Friday, April 4, 2008

Will Congress, Clinton Allow Narrow Corporate Interests to Reform US Patent Law in a Way that Undermines US Innovation and Global Competitiveness?

Local inventor presses Clinton on proposed patent reform

Bill O' Boyle

Times Leader (Northeastern Pennsylvania)

April 4, 2008

Scott Spinucci of Wilkes-Barre wants to block changes he says would favor big business. A local inventor and entrepreneur pushed and shoved his way through the crowd at King’s College on Tuesday to ask Sen. Hillary Clinton a question.

Scott Spinucci, of Wilkes-Barre, who works locally and in New York City, asked Clinton how she stood on the Patent Reform Act of 2007 that will come up for a vote before the Senate in a few weeks. The bill passed the House of Representatives on Sept. 7.

“Will the candidates side with big business or the little guy?” Spinucci asked. “It’s as simple as that.”

According to, a technology information Web site, the proposed legislation’s major provisions would create: a new framework for calculating damages in patent suits; a new, non-judicial body for mediating patent disputes early on; and limits on findings of “willful” patent infringement.

Spinucci said Clinton told him she opposes anything in the bill that would hurt manufacturers. Spinucci presented documentation showing Pennsylvania manufacturers oppose the bill; Clinton said New York manufacturers also oppose it.

During a follow-up conversation, Spinucci said Clinton seemed interested in the issue and took Spinucci’s card.

“We currently have the strongest, most robust patent system in the world – our last true great competitive advantage on the world stage,” Spinucci said. “Sadly, it seems as though, based on the Senate pushing the Patent Bill through Congress, that we’re willing to appease multinational corporations so they can offer more shareholder value. These companies are making money hand over fist while our inventors and former manufacturing workers are left to take minimum-wage jobs at Wal-Mart just to feed their families.”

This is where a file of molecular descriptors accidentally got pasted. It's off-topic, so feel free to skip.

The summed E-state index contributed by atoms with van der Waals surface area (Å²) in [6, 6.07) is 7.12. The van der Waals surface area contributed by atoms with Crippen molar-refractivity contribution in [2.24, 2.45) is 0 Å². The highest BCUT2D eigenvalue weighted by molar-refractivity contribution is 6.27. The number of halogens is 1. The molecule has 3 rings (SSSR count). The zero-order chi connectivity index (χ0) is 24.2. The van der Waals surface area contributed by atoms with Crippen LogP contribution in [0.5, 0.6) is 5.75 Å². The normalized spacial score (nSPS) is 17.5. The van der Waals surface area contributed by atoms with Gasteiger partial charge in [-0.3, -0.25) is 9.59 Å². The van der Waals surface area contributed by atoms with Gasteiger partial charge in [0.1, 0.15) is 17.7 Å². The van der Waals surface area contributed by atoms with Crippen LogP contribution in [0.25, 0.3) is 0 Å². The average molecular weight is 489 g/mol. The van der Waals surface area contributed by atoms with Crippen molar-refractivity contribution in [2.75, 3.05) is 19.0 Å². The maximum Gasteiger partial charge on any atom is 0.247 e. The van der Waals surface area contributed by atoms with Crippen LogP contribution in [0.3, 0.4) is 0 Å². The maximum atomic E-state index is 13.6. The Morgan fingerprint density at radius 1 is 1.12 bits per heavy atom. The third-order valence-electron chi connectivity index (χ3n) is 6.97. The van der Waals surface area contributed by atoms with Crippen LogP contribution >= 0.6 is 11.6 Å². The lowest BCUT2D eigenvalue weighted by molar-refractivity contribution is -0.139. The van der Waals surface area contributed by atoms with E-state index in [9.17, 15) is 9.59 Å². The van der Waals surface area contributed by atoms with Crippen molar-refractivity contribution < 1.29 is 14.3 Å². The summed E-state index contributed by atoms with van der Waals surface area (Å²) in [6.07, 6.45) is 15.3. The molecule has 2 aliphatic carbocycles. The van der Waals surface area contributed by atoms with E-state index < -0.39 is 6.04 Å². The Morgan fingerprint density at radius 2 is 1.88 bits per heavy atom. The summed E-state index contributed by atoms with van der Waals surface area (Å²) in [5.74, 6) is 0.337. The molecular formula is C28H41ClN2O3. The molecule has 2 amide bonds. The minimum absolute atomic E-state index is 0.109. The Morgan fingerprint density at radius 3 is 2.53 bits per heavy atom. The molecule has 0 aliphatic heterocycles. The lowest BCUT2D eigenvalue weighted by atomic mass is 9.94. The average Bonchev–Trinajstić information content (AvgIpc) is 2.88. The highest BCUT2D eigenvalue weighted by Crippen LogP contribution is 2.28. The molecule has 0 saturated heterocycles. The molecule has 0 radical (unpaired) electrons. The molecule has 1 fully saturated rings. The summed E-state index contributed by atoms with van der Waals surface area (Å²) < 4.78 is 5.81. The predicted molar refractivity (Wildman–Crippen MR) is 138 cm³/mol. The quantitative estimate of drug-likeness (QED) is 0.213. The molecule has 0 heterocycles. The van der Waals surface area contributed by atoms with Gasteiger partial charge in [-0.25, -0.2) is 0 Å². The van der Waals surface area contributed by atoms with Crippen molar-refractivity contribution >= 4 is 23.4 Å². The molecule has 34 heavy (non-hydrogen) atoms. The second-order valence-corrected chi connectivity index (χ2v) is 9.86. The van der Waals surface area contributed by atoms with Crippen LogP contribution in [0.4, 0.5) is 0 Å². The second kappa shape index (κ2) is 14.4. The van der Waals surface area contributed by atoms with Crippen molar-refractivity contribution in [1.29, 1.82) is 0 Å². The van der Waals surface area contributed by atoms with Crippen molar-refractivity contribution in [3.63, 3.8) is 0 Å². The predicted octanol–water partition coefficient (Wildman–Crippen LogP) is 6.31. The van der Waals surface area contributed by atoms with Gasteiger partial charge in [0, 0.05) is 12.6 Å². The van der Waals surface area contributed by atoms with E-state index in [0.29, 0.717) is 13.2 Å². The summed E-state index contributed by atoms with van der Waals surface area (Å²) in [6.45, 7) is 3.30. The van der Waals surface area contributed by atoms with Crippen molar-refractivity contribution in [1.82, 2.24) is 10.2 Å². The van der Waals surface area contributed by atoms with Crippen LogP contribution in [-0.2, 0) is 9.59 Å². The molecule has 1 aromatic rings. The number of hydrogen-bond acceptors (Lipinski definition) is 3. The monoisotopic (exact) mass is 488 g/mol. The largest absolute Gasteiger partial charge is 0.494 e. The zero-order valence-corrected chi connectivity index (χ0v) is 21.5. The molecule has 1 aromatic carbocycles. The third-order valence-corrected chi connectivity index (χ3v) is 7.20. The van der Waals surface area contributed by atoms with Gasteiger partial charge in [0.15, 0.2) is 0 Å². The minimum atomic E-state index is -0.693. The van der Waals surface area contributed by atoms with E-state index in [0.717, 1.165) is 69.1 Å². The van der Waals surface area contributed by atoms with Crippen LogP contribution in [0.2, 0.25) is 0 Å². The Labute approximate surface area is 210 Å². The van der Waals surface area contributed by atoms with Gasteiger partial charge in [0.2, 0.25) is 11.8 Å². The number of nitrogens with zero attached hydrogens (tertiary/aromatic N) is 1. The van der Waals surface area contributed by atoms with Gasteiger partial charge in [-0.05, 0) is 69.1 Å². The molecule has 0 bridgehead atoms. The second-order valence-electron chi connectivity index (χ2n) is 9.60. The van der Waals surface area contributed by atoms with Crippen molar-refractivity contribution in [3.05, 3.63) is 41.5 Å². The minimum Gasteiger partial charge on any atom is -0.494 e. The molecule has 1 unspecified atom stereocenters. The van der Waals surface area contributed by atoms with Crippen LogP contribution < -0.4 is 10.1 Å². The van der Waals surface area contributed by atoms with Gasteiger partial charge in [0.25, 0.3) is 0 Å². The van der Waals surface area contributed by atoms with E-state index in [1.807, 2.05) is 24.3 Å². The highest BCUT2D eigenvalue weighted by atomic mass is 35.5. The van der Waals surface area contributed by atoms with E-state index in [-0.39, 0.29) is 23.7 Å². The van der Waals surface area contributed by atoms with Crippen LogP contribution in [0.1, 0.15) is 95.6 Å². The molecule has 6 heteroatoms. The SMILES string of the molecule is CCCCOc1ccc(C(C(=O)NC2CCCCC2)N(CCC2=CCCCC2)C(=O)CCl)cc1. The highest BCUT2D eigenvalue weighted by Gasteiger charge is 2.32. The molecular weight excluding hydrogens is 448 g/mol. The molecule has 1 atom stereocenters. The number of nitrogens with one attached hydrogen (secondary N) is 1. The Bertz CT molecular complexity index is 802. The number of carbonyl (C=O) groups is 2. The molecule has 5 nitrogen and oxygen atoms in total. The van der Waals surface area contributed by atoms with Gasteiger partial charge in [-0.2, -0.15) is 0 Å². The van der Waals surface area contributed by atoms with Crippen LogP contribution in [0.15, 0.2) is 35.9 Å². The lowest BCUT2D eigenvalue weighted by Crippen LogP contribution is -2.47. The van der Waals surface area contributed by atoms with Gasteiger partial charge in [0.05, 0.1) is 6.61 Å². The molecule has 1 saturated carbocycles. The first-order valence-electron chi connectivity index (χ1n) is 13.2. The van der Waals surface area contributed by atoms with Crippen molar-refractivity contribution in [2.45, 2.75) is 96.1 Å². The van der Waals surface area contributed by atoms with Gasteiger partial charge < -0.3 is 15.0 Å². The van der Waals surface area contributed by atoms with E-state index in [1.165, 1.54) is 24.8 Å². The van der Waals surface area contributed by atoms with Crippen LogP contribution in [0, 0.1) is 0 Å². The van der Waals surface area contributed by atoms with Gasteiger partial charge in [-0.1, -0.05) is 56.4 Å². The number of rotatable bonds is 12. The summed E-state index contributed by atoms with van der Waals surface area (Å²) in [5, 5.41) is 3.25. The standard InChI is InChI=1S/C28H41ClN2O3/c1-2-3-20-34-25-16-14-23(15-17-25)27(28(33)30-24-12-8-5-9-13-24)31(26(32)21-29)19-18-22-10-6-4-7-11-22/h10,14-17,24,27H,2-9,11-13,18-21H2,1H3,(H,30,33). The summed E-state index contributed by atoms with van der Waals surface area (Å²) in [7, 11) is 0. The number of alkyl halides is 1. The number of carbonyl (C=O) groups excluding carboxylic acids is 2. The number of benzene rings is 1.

Spinucci says the patent law and the continuing patent debate before the Senate is complicated, but the issues and what’s at stake are not.

“It all boils down to our livelihoods and the very future of America’s economy in the age of globalization,” Spinucci said. “It’s a matter of corporate greed re-landscaping a currently fair, level playing field for all, into their very own private parking garage.”

Spinucci alleges lobbyists for a group called The Coalition for Patent Fairness is “reforming a well-working, albeit imperfect, patent system, into one that fits their own interests.

“And that’s everything but fair,” Spinucci said. “Their assertions that the patent system is broken are completely untrue.”

If the bill becomes law, Spinucci said America would lose its last great competitive advantage.

Bill O’Boyle, a Times Leader staff writer, can be reached at 829-7218

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